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Mumbai Khoja Shias get back pilgrim shelters in Iraq

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Brief History

Among the nasty things "the butcher of Baghdad" Saddam Hussein did to the Shias in Iraq include confiscation of their several properties. And the confiscated properties included many musafirkhanas (shelters or residences for pilgrims) built by Anjuman-e-Faiz-e-Panjetani (AFP), a body of Khoja Shias of Mumbai, formed in 1912 to assist the pilgrims visiting the sacred shrines in Iraq, Iran, Saudi Arabia and Syria. Thirteen years after Saddam was deposed and a decade after the dictator was hanged on December 30, 2006, the Khoja Shias in the city have some reasons to rejoice. The musafirkhanas that the elders in the community built and managed through a branch of AFP in Iraq have been returned to them. One of the musafirkhanas, Al-Najaf Residence in Iraqi city Najaf (Shias' first imam Hazrat Ali's shrine is here), is re-opening on May 25.

To celebrate the occasion which also coincides with the birthday celebrations of 12th imam, Imam Mahdi, eminent Khojas from across the world are assembling in Najaf. Predictably, several have gone from the city too. With a capacity to house around 70 pilgrims, this shelter is just 90 meters from Imam Ali's shrine and is equipped with modern amenities. It took 20 months and cost 2 million US $ (Rs 13.48 crore) to restore Al-Najaf Residence to its old glory. Renovation of musafirkhanas are underway also at the holy cities of Karbala and Kazmain.

Hardships & Struggles

The story to get back pilgrim centres and restore them to their original heritage architectural aesthetics is replete with incessant fights with Saddam's brutal regime and tireless persuasion with the post-Saddam rulers of Iraq. "For four decades we fought for these properties. It gives us immense pleasure to see them being re-dedicated to the service of pilgrims for whom our forbearers established them," says AFP's president Salman Sultan Moloobhoy who can't recall the number of times he has visited Iraq to sort out issues with Iraqi authorities. "He must have visited Iraq over 50 times ever since we got the possession of the properties after Saddam's fall," says AFP's vice-president, Mohib Ali Roshanali Nasser who also credits London-based cleric Syed Ala Al Musawi and Ali Al Dabbagh, a minister in former Iraqs PM Nouri al-Maliki for their interventions. In 1968, Abdul Husein Jetha Gokal who was managing AFP's properties in Iraq was hanged and Saddam's regime confiscated all the properties AFP owned.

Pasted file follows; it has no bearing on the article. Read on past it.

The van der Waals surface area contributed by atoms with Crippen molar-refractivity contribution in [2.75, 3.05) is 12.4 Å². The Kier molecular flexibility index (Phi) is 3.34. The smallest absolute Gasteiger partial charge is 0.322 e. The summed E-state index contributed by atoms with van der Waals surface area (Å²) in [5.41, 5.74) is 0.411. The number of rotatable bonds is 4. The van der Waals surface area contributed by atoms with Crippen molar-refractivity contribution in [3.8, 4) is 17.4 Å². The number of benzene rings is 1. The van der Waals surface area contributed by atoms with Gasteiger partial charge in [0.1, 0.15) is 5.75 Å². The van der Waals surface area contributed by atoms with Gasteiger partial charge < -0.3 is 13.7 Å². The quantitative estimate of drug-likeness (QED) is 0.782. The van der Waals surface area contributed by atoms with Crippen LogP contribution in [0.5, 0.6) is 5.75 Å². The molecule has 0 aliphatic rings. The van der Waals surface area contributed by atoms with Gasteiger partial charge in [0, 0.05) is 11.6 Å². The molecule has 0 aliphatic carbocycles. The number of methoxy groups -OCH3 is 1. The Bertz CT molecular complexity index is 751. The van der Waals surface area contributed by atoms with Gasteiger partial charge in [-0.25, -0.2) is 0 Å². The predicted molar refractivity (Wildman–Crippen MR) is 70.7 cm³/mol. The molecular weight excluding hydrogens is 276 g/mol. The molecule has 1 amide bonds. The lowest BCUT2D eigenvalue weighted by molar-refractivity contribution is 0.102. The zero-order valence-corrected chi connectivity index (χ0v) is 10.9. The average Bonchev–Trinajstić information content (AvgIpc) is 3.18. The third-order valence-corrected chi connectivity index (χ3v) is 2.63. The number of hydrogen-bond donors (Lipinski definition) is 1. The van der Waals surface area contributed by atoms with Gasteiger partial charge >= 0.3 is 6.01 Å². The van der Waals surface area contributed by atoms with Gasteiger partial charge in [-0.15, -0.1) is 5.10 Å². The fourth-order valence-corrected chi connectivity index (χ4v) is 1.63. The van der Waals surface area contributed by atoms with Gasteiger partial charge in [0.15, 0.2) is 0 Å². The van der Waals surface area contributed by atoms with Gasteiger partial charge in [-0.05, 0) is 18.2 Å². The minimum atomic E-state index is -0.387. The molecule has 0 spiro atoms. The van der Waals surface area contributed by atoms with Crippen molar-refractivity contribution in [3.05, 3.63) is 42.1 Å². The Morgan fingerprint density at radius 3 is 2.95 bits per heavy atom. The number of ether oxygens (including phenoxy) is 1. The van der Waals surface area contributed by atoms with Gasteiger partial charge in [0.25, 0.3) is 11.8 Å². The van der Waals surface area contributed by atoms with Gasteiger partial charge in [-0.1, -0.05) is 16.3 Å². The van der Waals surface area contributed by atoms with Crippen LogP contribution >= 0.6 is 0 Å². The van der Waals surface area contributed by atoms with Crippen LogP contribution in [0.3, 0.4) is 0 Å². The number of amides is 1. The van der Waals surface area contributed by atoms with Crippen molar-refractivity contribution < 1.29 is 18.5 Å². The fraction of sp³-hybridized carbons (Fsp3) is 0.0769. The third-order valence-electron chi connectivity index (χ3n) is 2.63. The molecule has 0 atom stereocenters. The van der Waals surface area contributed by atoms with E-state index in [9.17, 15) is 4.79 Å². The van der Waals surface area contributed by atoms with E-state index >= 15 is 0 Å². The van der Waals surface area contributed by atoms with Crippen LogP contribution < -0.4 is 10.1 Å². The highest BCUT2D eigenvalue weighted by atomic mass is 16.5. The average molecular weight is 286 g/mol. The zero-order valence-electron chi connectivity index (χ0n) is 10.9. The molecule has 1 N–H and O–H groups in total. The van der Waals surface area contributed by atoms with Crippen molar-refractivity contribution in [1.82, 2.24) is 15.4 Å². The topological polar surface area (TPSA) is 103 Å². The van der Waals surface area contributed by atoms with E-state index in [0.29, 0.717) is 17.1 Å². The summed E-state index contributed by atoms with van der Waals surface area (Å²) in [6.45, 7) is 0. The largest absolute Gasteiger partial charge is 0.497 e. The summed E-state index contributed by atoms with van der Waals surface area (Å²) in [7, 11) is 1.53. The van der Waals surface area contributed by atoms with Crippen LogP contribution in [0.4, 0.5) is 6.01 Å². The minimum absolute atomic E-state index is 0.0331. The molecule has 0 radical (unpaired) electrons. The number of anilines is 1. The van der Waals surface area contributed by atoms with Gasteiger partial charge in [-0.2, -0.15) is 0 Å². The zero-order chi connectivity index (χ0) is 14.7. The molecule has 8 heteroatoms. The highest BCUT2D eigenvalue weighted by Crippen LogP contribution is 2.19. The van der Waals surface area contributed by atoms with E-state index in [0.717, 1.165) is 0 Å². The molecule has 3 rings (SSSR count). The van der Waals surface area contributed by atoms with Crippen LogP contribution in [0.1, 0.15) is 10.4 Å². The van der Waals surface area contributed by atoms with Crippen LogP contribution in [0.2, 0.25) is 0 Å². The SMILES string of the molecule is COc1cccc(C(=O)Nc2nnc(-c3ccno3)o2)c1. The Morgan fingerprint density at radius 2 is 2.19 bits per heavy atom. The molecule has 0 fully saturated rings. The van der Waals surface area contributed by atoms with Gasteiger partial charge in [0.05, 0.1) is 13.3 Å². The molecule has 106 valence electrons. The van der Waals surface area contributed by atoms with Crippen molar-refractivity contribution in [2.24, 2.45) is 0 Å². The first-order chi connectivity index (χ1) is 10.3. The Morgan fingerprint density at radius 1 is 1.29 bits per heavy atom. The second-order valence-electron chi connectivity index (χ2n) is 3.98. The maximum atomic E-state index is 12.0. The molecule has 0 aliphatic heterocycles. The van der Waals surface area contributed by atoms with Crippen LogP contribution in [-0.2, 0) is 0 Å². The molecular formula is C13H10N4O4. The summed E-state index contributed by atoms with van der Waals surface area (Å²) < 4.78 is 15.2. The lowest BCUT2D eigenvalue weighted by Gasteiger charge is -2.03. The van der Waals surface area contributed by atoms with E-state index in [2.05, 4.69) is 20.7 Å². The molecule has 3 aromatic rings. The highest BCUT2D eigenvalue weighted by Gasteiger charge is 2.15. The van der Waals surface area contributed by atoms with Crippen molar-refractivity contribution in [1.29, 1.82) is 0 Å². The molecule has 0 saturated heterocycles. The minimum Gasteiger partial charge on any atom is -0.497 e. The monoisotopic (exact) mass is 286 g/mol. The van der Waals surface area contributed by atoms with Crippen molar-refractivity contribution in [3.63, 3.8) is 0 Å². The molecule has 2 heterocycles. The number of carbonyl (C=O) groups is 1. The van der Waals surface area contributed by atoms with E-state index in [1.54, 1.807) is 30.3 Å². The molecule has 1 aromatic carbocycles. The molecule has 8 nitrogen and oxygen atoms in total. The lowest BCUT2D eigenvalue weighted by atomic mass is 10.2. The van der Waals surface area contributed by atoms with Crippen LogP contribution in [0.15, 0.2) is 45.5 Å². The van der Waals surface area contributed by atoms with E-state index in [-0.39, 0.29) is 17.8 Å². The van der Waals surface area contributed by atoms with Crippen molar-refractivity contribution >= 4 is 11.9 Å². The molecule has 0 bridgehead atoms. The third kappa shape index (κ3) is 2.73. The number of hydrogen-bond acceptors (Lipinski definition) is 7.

Mohibali's father, Roshanali Nasser who became AFP's president after the demise of Sultan Ahmed Moloobhoy, father of Salman Moloobhoy, penned a heart-rending story of the battle to get back the properties from the clutches of Saddam's men. After Gokal's murder and confiscation of AFP properties, Sultan Moloobhoy and Roshanali Nasser knocked at countless doors, in India and in Iraq. They even sought help of Abidali, a former minister in Jawaharlal Nehru's cabinet and the then PM Indira Gandhi. Several consul generals of Iraq in Mumbai, Iraq's ambassadors to India and India's foreign ministers to Iraq were approached. "In 1985, I accompanied Dr Ammar Rizvi (a senior Congress politician from UP) to Iraq and met several ministers, including minister of Awkaf and Religious Affairs in Iraq. Iran-Iraq war was raging and two missiles fell near our hotel. Fortunately we remained unharmed," recalls Roshanali Nasser in the report he penned for the community. Of the over one lakh Khoja Shia population across the world, around 25000 are in Mumbai alone. Most of them are engaged in business and, like other Shias, make pilgrimages to sacred shrines in Iraq and Iran. Built with the donations from philanthropists in the community, the Khoja musafirkhanas have emotional and historical bond with the city. Their redevelopment has received blessings even from Iraq-based Grand Ayatollah Syed Ali Husseini Al Sistani.